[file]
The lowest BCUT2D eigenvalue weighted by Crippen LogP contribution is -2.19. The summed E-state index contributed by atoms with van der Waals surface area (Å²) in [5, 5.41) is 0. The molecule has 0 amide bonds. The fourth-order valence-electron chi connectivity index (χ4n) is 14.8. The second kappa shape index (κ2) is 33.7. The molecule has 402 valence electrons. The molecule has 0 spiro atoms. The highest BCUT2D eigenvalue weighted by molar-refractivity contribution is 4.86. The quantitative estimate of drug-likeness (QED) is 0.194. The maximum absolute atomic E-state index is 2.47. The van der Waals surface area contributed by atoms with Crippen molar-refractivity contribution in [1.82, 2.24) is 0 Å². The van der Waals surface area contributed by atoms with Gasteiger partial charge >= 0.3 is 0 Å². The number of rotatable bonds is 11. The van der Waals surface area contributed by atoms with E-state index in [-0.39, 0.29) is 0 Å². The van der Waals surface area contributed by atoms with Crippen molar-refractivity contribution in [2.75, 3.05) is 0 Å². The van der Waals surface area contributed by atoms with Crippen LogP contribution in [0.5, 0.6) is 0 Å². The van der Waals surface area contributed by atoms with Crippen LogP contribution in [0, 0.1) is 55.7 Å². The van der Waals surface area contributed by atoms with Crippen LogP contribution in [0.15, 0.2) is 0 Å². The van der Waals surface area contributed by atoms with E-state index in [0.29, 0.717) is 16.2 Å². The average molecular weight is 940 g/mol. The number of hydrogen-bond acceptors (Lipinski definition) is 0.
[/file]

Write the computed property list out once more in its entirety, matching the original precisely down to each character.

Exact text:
The lowest BCUT2D eigenvalue weighted by Crippen LogP contribution is -2.19. The summed E-state index contributed by atoms with van der Waals surface area (Å²) in [5, 5.41) is 0. The molecule has 0 amide bonds. The fourth-order valence-electron chi connectivity index (χ4n) is 14.8. The second kappa shape index (κ2) is 33.7. The molecule has 402 valence electrons. The molecule has 0 spiro atoms. The highest BCUT2D eigenvalue weighted by molar-refractivity contribution is 4.86. The quantitative estimate of drug-likeness (QED) is 0.194. The maximum absolute atomic E-state index is 2.47. The van der Waals surface area contributed by atoms with Crippen molar-refractivity contribution in [1.82, 2.24) is 0 Å². The van der Waals surface area contributed by atoms with Gasteiger partial charge >= 0.3 is 0 Å². The number of rotatable bonds is 11. The van der Waals surface area contributed by atoms with E-state index in [-0.39, 0.29) is 0 Å². The van der Waals surface area contributed by atoms with Crippen molar-refractivity contribution in [2.75, 3.05) is 0 Å². The van der Waals surface area contributed by atoms with Crippen LogP contribution in [0.5, 0.6) is 0 Å². The van der Waals surface area contributed by atoms with Crippen LogP contribution in [0, 0.1) is 55.7 Å². The van der Waals surface area contributed by atoms with Crippen LogP contribution in [0.15, 0.2) is 0 Å². The van der Waals surface area contributed by atoms with E-state index in [0.29, 0.717) is 16.2 Å². The average molecular weight is 940 g/mol. The number of hydrogen-bond acceptors (Lipinski definition) is 0.